My goodness how time has flown by without a post! But don’t you worry…I have been baking, and I have been taking pictures, so I do have quite a bit to share with you! In the meantime, here’s a little sneak peek to…shall we say…get your mouth-watering?! Get ready, ’cause your mouth is going to water (well, I am perhaps a bit biased, having tasted all of these creations and all!).

YES! I made macarons (first time!)!

 

German Chocolate Cake...need I say more?!

 

Now force that jaw up and keep the mouth-watering to a minimum until I can get back here with the recipes and more details!

Bumbleberry Fool Parfaits

Understandably, you’re probably quite confused by the name of this treat? Yes, it’s called a Bumbleberry Fool Parfait. Any guesses as to what it is? Honestly, I would love to hear (and I promise I won’t make fun of you!). Want a hint? Here ya go:

Mmmm…looks good, huh?! Well, a Bumbleberry Fool is just a fancy way to say what this is….essentially, it’s a berry infused whipped cream, mixed fresh berries, and berry puree layered as a parfait (“fool,” I’m told, is an English term in this context). And guess what that means? For those who are Jewish, this is Passover friendly! And for those of you who aren’t Jewish, this is an equally spring season worthy dessert to make!

Not too sweet, this was a great dessert on its own. After a seder though, the berry infused whipped cream itself was a lovely accompaniment to a slice of flourless chocolate cake….really, this was quite a nice pairing (if you want, try this flourless chocolate cake from this recipe!). Another serving idea would be to top off the parfaits with some shaved chocolate. Yum!

And wanna know the other great feature of this dessert? It’s super simple. But don’t let that deceive you….it’s also pretty darn impressive looking too. Yay…a win-win situation!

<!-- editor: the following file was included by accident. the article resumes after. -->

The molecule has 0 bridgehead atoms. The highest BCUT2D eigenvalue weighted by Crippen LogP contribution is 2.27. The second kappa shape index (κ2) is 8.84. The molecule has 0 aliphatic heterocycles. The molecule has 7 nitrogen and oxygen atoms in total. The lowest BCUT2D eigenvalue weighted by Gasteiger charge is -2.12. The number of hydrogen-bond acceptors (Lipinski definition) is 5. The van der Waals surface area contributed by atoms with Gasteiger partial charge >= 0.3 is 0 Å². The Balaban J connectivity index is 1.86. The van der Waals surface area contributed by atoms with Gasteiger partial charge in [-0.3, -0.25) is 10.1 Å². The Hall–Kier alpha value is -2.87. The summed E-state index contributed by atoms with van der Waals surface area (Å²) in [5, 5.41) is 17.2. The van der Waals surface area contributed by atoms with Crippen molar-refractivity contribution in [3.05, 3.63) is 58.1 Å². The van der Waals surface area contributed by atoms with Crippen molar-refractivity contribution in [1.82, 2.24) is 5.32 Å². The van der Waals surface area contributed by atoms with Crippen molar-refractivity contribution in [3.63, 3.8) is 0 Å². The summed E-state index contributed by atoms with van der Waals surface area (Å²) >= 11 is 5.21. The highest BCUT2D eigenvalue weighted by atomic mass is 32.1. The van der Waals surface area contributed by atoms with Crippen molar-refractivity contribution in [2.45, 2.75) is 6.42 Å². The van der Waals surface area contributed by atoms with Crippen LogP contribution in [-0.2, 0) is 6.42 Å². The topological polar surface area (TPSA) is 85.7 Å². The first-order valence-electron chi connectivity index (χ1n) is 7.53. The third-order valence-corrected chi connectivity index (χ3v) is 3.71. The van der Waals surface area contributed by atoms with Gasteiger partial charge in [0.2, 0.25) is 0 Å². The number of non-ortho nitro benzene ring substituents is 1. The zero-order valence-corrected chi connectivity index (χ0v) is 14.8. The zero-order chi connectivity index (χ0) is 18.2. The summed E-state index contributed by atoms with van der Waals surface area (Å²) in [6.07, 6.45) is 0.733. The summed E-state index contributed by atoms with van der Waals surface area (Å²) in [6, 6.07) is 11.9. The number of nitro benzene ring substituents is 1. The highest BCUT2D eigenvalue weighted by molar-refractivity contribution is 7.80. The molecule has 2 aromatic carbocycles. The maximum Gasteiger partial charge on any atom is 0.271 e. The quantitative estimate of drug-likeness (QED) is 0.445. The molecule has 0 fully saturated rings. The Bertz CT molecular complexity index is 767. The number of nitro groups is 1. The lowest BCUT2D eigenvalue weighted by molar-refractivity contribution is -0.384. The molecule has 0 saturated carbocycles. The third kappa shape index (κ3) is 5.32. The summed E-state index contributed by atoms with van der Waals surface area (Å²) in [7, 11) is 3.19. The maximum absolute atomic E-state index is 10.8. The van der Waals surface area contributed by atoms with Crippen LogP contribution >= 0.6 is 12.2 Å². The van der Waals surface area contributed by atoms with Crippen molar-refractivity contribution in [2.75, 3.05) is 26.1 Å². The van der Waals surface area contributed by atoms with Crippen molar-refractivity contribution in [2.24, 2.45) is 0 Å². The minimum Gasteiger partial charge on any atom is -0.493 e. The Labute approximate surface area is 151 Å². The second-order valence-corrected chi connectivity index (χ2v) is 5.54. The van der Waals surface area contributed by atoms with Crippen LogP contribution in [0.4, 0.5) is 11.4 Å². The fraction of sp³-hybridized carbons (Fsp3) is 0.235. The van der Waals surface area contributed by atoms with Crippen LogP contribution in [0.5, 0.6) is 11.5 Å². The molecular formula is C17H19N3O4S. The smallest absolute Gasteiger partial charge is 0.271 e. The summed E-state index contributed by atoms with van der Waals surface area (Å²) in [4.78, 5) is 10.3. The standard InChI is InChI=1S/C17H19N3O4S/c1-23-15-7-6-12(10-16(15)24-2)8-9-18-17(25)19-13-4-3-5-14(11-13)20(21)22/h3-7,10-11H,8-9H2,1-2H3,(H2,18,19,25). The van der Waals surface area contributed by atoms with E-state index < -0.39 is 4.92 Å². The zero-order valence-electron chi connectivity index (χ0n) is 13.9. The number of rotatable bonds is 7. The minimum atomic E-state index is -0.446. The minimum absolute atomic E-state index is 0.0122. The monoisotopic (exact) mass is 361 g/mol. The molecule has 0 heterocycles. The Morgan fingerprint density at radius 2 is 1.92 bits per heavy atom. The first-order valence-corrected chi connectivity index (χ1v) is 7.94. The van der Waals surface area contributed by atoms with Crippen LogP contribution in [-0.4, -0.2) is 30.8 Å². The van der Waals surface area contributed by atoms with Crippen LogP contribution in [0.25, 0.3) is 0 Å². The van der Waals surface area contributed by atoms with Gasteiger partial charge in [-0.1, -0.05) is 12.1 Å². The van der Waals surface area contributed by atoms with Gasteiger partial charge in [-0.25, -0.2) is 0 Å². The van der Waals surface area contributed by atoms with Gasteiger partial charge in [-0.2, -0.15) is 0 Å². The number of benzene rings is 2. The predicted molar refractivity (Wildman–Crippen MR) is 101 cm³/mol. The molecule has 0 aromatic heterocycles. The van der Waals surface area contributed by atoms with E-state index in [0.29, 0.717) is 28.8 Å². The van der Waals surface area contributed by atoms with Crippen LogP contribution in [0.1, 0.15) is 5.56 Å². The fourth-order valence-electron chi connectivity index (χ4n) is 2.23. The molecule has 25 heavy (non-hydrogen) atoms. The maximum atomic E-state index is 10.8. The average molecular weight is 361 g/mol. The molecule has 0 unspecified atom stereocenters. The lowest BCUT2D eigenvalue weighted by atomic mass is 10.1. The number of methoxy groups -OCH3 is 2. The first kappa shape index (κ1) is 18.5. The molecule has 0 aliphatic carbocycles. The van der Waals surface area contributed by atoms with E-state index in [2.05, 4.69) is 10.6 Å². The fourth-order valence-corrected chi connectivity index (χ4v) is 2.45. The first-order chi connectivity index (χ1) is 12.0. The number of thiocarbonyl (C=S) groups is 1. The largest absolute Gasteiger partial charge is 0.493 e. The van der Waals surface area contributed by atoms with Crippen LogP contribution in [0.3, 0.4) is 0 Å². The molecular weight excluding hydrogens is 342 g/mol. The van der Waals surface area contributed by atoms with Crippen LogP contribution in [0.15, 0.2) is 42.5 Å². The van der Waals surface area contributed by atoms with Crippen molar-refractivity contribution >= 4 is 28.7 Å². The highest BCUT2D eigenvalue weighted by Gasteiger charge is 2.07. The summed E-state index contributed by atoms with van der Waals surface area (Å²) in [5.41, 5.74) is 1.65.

Bumbleberry Fool Parfaits

from Anne Thornton’s TV show Dessert First

2 cups mixed berries, plus more for serving

¾ cups sugar (you may add more or less, depending on how sweet you want it; with this amount, it’s not too, too sweet at all)

1 teaspoon fresh lemon juice

3 cups heavy cream

1 teaspoon vanilla extract

Place berries, sugar, and lemon juice in a blender, blending until smooth. Run through a fine-mesh strainer over a large bowl to get rid of the seeds. You’ll probably need a spoon to help push the thick mixture through (not the seeds though!). Set aside about ½ cup of the puree in a small bowl.

Whip the cream and vanilla together in a large bowl until stiff peaks form. Then, gently fold the berry puree into the whipped cream (not the reserved ½ cup though!). Fill a pastry bag – or, as I did – a large plastic bag with an approximately 1 ¼ in hole cut on an angle with the whipped cream. To easily do this, put the bag in a large pitcher/bowl, folding the tops of the bag over the edge. Then, you have both hands free to use a large spatula to fill the bag!

Squeeze a layer of whipped cream out of the pastry bag and into each parfait glass. Top with assorted fresh fruit, and spoon on some of the reserved berry puree. Squeeze another layer of whipped cream on, then put the fresh fruit, and finish with a spoonful of reserved berry puree (you may choose to do more layers if you wish). Enjoy!